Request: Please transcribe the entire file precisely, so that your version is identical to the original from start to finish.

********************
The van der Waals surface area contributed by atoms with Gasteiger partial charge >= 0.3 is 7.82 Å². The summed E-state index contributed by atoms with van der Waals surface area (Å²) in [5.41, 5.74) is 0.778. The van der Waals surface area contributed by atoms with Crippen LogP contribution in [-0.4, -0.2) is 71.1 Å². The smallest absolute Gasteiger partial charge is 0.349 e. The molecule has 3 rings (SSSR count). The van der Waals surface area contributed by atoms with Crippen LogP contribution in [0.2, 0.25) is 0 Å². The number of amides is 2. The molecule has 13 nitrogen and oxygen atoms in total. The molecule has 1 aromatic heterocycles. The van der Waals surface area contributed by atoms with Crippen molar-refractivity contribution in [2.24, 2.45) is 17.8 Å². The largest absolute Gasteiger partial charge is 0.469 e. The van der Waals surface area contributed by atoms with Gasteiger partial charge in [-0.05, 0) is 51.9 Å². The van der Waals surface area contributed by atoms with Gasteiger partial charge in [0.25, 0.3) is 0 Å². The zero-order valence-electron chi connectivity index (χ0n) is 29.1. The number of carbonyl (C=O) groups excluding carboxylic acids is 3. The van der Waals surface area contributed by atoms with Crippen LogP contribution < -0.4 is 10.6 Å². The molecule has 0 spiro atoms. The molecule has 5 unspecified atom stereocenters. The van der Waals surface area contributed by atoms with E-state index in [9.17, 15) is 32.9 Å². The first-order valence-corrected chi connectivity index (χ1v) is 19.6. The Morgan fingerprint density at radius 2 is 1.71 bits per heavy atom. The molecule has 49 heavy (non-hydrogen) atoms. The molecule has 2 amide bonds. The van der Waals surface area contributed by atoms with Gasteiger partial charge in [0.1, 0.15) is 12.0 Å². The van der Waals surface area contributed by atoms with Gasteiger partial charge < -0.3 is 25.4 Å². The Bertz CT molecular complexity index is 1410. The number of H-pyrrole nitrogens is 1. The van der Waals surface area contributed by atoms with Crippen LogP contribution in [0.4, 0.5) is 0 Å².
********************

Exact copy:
The van der Waals surface area contributed by atoms with Gasteiger partial charge >= 0.3 is 7.82 Å². The summed E-state index contributed by atoms with van der Waals surface area (Å²) in [5.41, 5.74) is 0.778. The van der Waals surface area contributed by atoms with Crippen LogP contribution in [-0.4, -0.2) is 71.1 Å². The smallest absolute Gasteiger partial charge is 0.349 e. The molecule has 3 rings (SSSR count). The van der Waals surface area contributed by atoms with Crippen LogP contribution in [0.2, 0.25) is 0 Å². The number of amides is 2. The molecule has 13 nitrogen and oxygen atoms in total. The molecule has 1 aromatic heterocycles. The van der Waals surface area contributed by atoms with Crippen molar-refractivity contribution in [2.24, 2.45) is 17.8 Å². The largest absolute Gasteiger partial charge is 0.469 e. The van der Waals surface area contributed by atoms with Gasteiger partial charge in [-0.05, 0) is 51.9 Å². The van der Waals surface area contributed by atoms with Gasteiger partial charge in [0.25, 0.3) is 0 Å². The zero-order valence-electron chi connectivity index (χ0n) is 29.1. The number of carbonyl (C=O) groups excluding carboxylic acids is 3. The van der Waals surface area contributed by atoms with Crippen LogP contribution < -0.4 is 10.6 Å². The molecule has 0 spiro atoms. The molecule has 5 unspecified atom stereocenters. The van der Waals surface area contributed by atoms with E-state index in [9.17, 15) is 32.9 Å². The first-order valence-corrected chi connectivity index (χ1v) is 19.6. The Morgan fingerprint density at radius 2 is 1.71 bits per heavy atom. The molecule has 49 heavy (non-hydrogen) atoms. The molecule has 2 amide bonds. The van der Waals surface area contributed by atoms with Gasteiger partial charge in [0.1, 0.15) is 12.0 Å². The van der Waals surface area contributed by atoms with Gasteiger partial charge < -0.3 is 25.4 Å². The Bertz CT molecular complexity index is 1410. The number of H-pyrrole nitrogens is 1. The van der Waals surface area contributed by atoms with Crippen LogP contribution in [0.4, 0.5) is 0 Å².